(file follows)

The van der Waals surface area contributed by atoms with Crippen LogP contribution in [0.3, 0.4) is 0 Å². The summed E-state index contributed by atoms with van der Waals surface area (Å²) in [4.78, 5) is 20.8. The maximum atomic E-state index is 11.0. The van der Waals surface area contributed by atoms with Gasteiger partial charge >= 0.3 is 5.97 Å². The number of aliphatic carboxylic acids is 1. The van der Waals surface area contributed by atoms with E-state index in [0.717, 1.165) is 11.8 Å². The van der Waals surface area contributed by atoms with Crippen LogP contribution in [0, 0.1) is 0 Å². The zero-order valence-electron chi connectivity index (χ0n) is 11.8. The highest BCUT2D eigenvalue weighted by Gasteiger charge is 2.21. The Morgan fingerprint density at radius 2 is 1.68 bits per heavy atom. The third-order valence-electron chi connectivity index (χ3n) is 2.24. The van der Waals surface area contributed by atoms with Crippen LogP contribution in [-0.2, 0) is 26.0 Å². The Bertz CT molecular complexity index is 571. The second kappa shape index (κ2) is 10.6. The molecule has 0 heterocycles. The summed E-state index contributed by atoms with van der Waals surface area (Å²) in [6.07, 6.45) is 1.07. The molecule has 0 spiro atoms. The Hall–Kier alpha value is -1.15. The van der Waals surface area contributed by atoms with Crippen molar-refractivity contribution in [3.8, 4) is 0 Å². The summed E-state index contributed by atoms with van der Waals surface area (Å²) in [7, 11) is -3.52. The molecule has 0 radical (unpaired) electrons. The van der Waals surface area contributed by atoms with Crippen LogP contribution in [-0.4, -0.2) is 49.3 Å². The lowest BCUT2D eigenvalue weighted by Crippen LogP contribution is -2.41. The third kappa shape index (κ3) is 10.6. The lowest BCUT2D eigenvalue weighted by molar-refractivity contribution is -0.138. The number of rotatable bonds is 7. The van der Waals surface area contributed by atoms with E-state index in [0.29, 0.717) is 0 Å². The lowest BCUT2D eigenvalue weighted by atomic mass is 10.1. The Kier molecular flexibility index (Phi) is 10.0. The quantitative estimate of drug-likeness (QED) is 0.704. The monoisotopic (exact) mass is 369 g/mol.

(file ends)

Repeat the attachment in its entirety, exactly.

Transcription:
The van der Waals surface area contributed by atoms with Crippen LogP contribution in [0.3, 0.4) is 0 Å². The summed E-state index contributed by atoms with van der Waals surface area (Å²) in [4.78, 5) is 20.8. The maximum atomic E-state index is 11.0. The van der Waals surface area contributed by atoms with Gasteiger partial charge >= 0.3 is 5.97 Å². The number of aliphatic carboxylic acids is 1. The van der Waals surface area contributed by atoms with E-state index in [0.717, 1.165) is 11.8 Å². The van der Waals surface area contributed by atoms with Crippen LogP contribution in [0, 0.1) is 0 Å². The zero-order valence-electron chi connectivity index (χ0n) is 11.8. The highest BCUT2D eigenvalue weighted by Gasteiger charge is 2.21. The Morgan fingerprint density at radius 2 is 1.68 bits per heavy atom. The third-order valence-electron chi connectivity index (χ3n) is 2.24. The van der Waals surface area contributed by atoms with Crippen LogP contribution in [-0.2, 0) is 26.0 Å². The Bertz CT molecular complexity index is 571. The second kappa shape index (κ2) is 10.6. The molecule has 0 heterocycles. The summed E-state index contributed by atoms with van der Waals surface area (Å²) in [6.07, 6.45) is 1.07. The molecule has 0 spiro atoms. The Hall–Kier alpha value is -1.15. The van der Waals surface area contributed by atoms with Crippen molar-refractivity contribution in [3.8, 4) is 0 Å². The summed E-state index contributed by atoms with van der Waals surface area (Å²) in [7, 11) is -3.52. The molecule has 0 radical (unpaired) electrons. The van der Waals surface area contributed by atoms with Crippen LogP contribution in [-0.4, -0.2) is 49.3 Å². The lowest BCUT2D eigenvalue weighted by Crippen LogP contribution is -2.41. The third kappa shape index (κ3) is 10.6. The lowest BCUT2D eigenvalue weighted by molar-refractivity contribution is -0.138. The number of rotatable bonds is 7. The van der Waals surface area contributed by atoms with E-state index in [0.29, 0.717) is 0 Å². The lowest BCUT2D eigenvalue weighted by atomic mass is 10.1. The Kier molecular flexibility index (Phi) is 10.0. The quantitative estimate of drug-likeness (QED) is 0.704. The monoisotopic (exact) mass is 369 g/mol.